## Gibbs Posterior Distributions: New Theory and Applications

thesis

posted on 08.02.2018 by Nicholas A Syring#### thesis

In order to distinguish essays and pre-prints from academic theses, we have a separate category. These are often much longer text based documents than a paper.

Bayesian inference is, by far, the most well-known statistical method for updating beliefs
about a population feature of interest in light of new data. Current beliefs, characterized by a
probability distribution called a prior, are updated by combining with data, which is modeled
as a random draw from another probability distribution. The Bayesian framework, therefore,
depends heavily on the choices of model distributions for prior and data, and it is the latter
that is of particular concern in this dissertation. Often, as will be shown in various examples, it is particularly difficult to make a good choice of data model: a bad choice may lead to misspecification and inconsistency of the posterior distribution, or may introduce nuisance parameters, increasing computational burden and complicating the choice of prior. Some particular statistical problems that may give Bayesians pause are classification and quantile regression. In these two problems a mathematical function called a loss function serves as the natural connection between the data and the population feature. Statistical inference based on loss functions can avoid having to specify a probability model for the data and parameter, which may be incorrect. Bayes' Theorem cannot reconcile a posterior update using anything other than a probability model for data, so alternative methods are needed, besides Bayes, in order to take advantage of loss functions in these types of problems.
Gibbs posteriors, like Bayes posteriors, incorporate prior information and new data via an updating formula. However, the Gibbs posterior does not require modeling the data with a probability model as in Bayes; rather, data and parameter may be linked by a more general function, like the loss functions mentioned above. The Gibbs approach offers many potential benefits including robustness when the data distribution is not known and a natural avoidance of nuisance parameters, but Gibbs posteriors are not common throughout statistics literature. In an effort to raise awareness of Gibbs posteriors, this dissertation both develops new theoretical foundations and presents numerous examples highlighting the usefulness of Gibbs posteriors in statistical applications.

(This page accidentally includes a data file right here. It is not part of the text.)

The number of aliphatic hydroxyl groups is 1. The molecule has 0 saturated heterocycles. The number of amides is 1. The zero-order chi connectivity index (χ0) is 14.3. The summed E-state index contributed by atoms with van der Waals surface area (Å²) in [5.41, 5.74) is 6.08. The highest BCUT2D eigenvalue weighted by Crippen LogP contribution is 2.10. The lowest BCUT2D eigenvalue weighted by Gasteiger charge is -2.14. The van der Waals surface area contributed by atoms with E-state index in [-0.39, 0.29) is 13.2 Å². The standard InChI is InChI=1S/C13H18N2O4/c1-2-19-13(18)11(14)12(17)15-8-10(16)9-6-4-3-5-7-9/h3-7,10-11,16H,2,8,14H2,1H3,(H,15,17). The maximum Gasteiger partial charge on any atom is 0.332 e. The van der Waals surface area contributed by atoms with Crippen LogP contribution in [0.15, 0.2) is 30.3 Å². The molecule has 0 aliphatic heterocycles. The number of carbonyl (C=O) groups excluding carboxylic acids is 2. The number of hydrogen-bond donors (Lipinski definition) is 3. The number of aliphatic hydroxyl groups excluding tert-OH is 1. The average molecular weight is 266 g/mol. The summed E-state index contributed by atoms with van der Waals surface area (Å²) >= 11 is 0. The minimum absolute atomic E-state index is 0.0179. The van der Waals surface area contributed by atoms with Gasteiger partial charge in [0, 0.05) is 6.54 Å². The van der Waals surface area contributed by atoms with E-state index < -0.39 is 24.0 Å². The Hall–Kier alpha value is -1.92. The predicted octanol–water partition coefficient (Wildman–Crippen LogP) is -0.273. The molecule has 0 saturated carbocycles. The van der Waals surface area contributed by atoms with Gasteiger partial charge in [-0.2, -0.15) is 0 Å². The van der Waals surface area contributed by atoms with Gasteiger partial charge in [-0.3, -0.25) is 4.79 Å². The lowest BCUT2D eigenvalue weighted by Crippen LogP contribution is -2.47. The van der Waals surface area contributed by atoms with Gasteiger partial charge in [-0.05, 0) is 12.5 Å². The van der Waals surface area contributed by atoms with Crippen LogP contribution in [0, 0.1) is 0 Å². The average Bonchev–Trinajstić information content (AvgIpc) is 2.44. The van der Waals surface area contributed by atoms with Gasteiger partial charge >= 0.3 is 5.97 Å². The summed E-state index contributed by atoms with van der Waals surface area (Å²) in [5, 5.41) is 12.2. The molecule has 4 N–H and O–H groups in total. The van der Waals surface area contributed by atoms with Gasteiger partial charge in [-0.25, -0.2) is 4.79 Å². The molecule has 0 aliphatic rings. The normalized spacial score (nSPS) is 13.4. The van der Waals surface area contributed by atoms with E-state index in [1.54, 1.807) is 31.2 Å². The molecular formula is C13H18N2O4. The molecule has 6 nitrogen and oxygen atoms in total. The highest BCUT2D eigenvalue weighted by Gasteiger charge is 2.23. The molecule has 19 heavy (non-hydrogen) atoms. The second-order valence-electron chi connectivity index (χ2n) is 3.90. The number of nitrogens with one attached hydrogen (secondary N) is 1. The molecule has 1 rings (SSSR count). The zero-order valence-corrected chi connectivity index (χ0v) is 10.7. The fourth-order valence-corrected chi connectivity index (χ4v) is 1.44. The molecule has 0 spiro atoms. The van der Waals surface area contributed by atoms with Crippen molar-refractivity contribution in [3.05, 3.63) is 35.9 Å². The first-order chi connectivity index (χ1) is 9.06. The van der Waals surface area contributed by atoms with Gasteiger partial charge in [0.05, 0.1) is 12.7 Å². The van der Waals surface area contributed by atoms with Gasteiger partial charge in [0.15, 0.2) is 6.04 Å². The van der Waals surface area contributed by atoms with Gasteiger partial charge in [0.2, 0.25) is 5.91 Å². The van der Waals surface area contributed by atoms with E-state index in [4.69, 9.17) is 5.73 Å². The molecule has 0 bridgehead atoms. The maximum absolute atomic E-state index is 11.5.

Two new asymptotic results for Gibbs posteriors are contributed. The main conclusion of the first result is that Gibbs posteriors have similar asymptotic behavior to a class of statistical estimators called M-estimators in a wide range of problems. The main advantage of the Gibbs posterior, then, is its ability to incorporate prior information. The second result extends results for Bayesian posteriors to Gibbs posteriors in a statistics problems where the population feature of interest is a set with a smooth boundary.
Additionally, two main applications are considered, one in medical statistics and one in image analysis. The first application concerns the minimum clinically important difference (MCID), a parameter designed to indicate whether the effect of a medical treatment is practically signi cant. Modeling for the purpose of inference on the MCID is non-trivial, and concerns
about bias from a misspeci fied parametric model or inefficiency from a nonparametric model motivate using the alternative Gibbs approach, which balances robustness and efficiency. The second application concerns the detection of an image boundary when the image pixels are observed with noise. Likelihood-based methods for the image boundary require modeling the pixel intensities inside and outside the image boundary, even though these are typically of no practical interest. However, a Gibbs posterior can be defined directly on the image boundary parameter, thereby avoiding this issue.
Finally, the Gibbs posterior comes with a scale parameter, also referred to as a learning rate, which mainly affects its finite sample performance. Current research directions do not agree on how to select the learning rate. This dissertation presents a new method, called Gibbs posterior calibration (GPC), to select the learning rate so that Gibbs posterior credible regions are approximately calibrated to their nominal frequency coverage probabilities. Simulation results demonstrate that the proposed algorithm yields highly efficient credible regions in a variety of applications when compared to existing methods.